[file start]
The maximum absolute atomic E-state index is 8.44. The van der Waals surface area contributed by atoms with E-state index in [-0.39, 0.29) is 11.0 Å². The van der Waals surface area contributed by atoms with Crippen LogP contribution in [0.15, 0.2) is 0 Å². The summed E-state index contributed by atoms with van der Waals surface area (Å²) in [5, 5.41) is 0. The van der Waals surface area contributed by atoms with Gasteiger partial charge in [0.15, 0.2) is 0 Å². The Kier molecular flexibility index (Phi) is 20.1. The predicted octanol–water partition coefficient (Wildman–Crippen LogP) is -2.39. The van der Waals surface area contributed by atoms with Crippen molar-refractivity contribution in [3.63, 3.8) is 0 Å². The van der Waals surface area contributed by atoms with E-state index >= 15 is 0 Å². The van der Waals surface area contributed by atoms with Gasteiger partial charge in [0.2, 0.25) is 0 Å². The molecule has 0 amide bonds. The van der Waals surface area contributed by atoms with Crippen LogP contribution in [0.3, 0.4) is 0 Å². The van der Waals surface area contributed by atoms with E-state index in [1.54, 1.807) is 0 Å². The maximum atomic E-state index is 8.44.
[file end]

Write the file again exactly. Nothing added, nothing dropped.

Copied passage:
The maximum absolute atomic E-state index is 8.44. The van der Waals surface area contributed by atoms with E-state index in [-0.39, 0.29) is 11.0 Å². The van der Waals surface area contributed by atoms with Crippen LogP contribution in [0.15, 0.2) is 0 Å². The summed E-state index contributed by atoms with van der Waals surface area (Å²) in [5, 5.41) is 0. The van der Waals surface area contributed by atoms with Gasteiger partial charge in [0.15, 0.2) is 0 Å². The Kier molecular flexibility index (Phi) is 20.1. The predicted octanol–water partition coefficient (Wildman–Crippen LogP) is -2.39. The van der Waals surface area contributed by atoms with Crippen molar-refractivity contribution in [3.63, 3.8) is 0 Å². The van der Waals surface area contributed by atoms with E-state index >= 15 is 0 Å². The van der Waals surface area contributed by atoms with Gasteiger partial charge in [0.2, 0.25) is 0 Å². The molecule has 0 amide bonds. The van der Waals surface area contributed by atoms with Crippen LogP contribution in [0.3, 0.4) is 0 Å². The van der Waals surface area contributed by atoms with E-state index in [1.54, 1.807) is 0 Å². The maximum atomic E-state index is 8.44.